• Charlemagne died in 814 CE and his empire
    literally died with himhis son Louis the Pious
    held the empire together until his death, upon
    which it was divided equally among his 3
    sonscounts and regional rulers broke away and
    began fighting each other for supremacy, while
    the papacy played off relationships with each
    minor kingdom

The Feudal/Manorial System
  • The results of constant attacks by outside nomads
    (Vikings, Magyars and Muslims) forced the local
    populations to become ever more dependent on
    local strongmen to protect thementer the
    invention of feudal society, the social,
    political, military and economic system that
    responded to these concerns
  • At the top you find the king or regional prince
    (those left over from Holy Roman Empire) who held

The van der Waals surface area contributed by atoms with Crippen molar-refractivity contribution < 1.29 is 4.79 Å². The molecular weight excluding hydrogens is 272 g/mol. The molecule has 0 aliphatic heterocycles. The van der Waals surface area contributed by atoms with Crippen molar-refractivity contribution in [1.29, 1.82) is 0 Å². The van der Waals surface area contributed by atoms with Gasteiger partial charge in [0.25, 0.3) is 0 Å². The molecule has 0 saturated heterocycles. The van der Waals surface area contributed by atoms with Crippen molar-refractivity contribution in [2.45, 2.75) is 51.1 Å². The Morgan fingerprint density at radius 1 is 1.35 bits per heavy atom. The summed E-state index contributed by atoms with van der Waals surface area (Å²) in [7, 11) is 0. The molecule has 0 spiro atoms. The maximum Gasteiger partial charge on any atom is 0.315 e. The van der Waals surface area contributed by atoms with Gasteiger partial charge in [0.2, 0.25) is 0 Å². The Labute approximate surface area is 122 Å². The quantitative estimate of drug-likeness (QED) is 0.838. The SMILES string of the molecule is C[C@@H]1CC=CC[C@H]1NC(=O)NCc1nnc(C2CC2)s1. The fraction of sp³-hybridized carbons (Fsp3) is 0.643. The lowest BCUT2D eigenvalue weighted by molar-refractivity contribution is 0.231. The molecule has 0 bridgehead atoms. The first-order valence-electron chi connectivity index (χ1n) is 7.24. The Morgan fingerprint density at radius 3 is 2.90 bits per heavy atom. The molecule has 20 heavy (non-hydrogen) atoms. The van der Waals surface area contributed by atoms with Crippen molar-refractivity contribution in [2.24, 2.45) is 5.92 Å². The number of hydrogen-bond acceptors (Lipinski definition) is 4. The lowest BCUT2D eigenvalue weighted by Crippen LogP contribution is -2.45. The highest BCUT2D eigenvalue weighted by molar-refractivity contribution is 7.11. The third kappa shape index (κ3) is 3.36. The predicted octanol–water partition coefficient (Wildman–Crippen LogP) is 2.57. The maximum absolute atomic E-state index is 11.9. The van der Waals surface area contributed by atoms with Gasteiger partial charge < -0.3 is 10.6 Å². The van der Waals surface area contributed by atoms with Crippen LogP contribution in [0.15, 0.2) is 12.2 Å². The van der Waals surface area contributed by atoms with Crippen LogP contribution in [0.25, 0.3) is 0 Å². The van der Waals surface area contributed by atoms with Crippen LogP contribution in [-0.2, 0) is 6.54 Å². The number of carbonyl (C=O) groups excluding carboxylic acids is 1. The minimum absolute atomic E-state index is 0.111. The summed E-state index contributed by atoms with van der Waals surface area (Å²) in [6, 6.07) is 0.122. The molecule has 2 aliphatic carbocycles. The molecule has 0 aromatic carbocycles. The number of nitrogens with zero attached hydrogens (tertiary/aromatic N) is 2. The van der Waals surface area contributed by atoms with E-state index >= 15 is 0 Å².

the highest virtues of mutual trust and fidelity
  • Next, the nobles, barons or lords (vassals)
    represented the political and economic
    backbonethey supported the king by swearing
    allegiance (fealty) to his rule and by providing
    military protection to the greater statein
    return, the king promised to uphold the lords
    social position
  • That is where the knights come in, they were the
    hired protection, paid for by the fees provided
    by the lords with sworn allegiance to king
    (greater lord)
  • And the majority of people in Feudal Medieval
    Europe were serfs (or freemen)they provided the
    labor for the lord in return for protection on
    their manorthey also did have recognized legal